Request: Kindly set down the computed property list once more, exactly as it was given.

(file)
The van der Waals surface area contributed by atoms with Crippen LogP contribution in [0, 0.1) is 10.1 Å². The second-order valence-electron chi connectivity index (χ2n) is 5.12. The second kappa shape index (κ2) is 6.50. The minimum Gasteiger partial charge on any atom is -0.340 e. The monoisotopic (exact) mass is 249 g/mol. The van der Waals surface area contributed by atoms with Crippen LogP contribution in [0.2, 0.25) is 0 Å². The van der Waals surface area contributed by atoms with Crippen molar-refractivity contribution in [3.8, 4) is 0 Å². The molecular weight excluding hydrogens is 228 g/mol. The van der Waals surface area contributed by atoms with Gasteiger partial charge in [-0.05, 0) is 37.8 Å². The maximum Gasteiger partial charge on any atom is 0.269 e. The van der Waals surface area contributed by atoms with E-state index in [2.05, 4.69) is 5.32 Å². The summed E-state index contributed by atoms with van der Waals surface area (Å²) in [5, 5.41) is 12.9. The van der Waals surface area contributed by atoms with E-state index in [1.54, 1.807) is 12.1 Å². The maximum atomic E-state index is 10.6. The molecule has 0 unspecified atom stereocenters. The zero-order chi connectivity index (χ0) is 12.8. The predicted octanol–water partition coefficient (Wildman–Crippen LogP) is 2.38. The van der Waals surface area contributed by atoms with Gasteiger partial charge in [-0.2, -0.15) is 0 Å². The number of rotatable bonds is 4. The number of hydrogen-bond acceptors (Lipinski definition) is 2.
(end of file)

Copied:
The van der Waals surface area contributed by atoms with Crippen LogP contribution in [0, 0.1) is 10.1 Å². The second-order valence-electron chi connectivity index (χ2n) is 5.12. The second kappa shape index (κ2) is 6.50. The minimum Gasteiger partial charge on any atom is -0.340 e. The monoisotopic (exact) mass is 249 g/mol. The van der Waals surface area contributed by atoms with Crippen LogP contribution in [0.2, 0.25) is 0 Å². The van der Waals surface area contributed by atoms with Crippen molar-refractivity contribution in [3.8, 4) is 0 Å². The molecular weight excluding hydrogens is 228 g/mol. The van der Waals surface area contributed by atoms with Gasteiger partial charge in [-0.05, 0) is 37.8 Å². The maximum Gasteiger partial charge on any atom is 0.269 e. The van der Waals surface area contributed by atoms with E-state index in [2.05, 4.69) is 5.32 Å². The summed E-state index contributed by atoms with van der Waals surface area (Å²) in [5, 5.41) is 12.9. The van der Waals surface area contributed by atoms with E-state index in [1.54, 1.807) is 12.1 Å². The maximum atomic E-state index is 10.6. The molecule has 0 unspecified atom stereocenters. The zero-order chi connectivity index (χ0) is 12.8. The predicted octanol–water partition coefficient (Wildman–Crippen LogP) is 2.38. The van der Waals surface area contributed by atoms with Gasteiger partial charge in [-0.2, -0.15) is 0 Å². The number of rotatable bonds is 4. The number of hydrogen-bond acceptors (Lipinski definition) is 2.